Friday, August 23, 2013

Oh, bother.

Every summer I get to the point where I am tired of being hot, tired of the lack of schedule, tired of myself.  In a word, as Owl would say, bored.  Which is odd, because there is still plenty to do, and my to-do list for this weekend is two pages, most of which are things that I was looking forward to a few days ago.  But at the moment, nothing sounds good, so here I am to inflict my grumpiness on my poor unsuspecting readers.  Well, maybe not so unsuspecting since I just warned you.

We had a summer like this about ten or twelve years ago, with a month's worth of days where the temps exceed 85.  That sounds pleasantly balmy to my Texas family, but believe me, when your house is un-air conditioned and many local restaurants and offices are similarly lacking, it is too hot.  We had just moved into our last house when the last one of these too-hot summers happened, and I whined and cajoled until Dean agreed to get air conditioning.  Then we didn't need it again for another three or four years.

So this time, I'm hanging tough.  We can wait at least another summer or two to see whether or not this is a permanent trend (thank you very much, global warming), or just another freakishly hot couple of months.  We have an abundance of fans collected over the years, and most years, they work just fine. Just this year, they haven't been quite enough.

Actually, in spite of the heat (which is mixed with smoke from wildfires today, making it extra-specially oppressive), I am cheering up.  I googled Pooh quotes to go with the Owl reference above, and have these gems to share:

“People say nothing is impossible, but I do nothing every day.”

It is more fun to talk with someone who doesn't use long, difficult words but rather short, easy words like "What about lunch?”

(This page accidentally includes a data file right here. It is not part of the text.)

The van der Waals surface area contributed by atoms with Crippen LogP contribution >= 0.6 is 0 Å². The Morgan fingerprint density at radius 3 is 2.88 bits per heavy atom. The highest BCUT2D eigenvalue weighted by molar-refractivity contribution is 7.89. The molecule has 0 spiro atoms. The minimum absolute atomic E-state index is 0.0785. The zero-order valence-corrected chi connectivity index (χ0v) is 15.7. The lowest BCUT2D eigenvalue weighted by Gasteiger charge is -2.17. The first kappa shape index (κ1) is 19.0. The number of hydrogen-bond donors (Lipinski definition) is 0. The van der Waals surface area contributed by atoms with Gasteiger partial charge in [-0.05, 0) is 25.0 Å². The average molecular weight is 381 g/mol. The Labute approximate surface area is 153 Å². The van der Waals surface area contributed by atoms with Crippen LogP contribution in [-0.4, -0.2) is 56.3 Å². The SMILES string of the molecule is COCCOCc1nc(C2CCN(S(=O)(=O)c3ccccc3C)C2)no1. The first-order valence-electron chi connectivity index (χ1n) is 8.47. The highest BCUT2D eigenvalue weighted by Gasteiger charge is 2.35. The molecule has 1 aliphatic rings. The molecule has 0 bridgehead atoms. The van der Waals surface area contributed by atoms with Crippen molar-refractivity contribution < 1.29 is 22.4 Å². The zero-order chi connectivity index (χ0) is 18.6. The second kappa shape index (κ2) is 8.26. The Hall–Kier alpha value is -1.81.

“When you wake up in the morning, Pooh,” said Piglet at last, “what's the first thing you say to yourself?”
“What's for breakfast?” said Pooh. “What do you say, Piglet?”
“I say, I wonder what's going to happen exciting to-day?” said Piglet.
Pooh nodded thoughtfully. “It's the same thing,” he said.

Piglet sidled up to Pooh from behind. "Pooh?" he whispered.
"Yes, Piglet?"
"Nothing," said Piglet, taking Pooh's hand. "I just wanted to be sure of you.”

“If the person you are talking to doesn't appear to be listening, be patient. It may simply be that he has a small piece of fluff in his ear.”

And this, which is exactly my experience of keeping a blog:
“When you are a Bear of Very Little Brain, and you Think of Things, you find sometimes that a Thing which seemed very Thingish inside you is quite different when it gets out into the open and has other people looking at it.”

So there you go.  This was going to be something else when I sat down, but the wisdom of Pooh seems good enough for now.   Maybe I will re-read Milne this weekend.  Have a good one.

Friday, August 16, 2013

like seven inches from the midday sun

I got nothin.  It's too damn hot. We're off to meet up with Dean's family (or parts of it, anyway) this weekend and next week it's supposed to be a little cooler.  Maybe I will have something to say by then.  Right now I'm too grumpy.

In the meantime, here are a couple of pictures to prove I went to Mt. Brown Lookout.  I am still recovering.

Friday, August 09, 2013

Piqued by their teasing, she peeked up at the peak

I hesitate to post on the topic of frequently misused words, because lord knows I'm not perfect on this one. When I'm typing fast, I'm just as likely as the next person to type "their" when I mean "they're," or "lose" when I mean "loose."  I know the difference, I'm just typing fast and not really paying attention and things slip by me.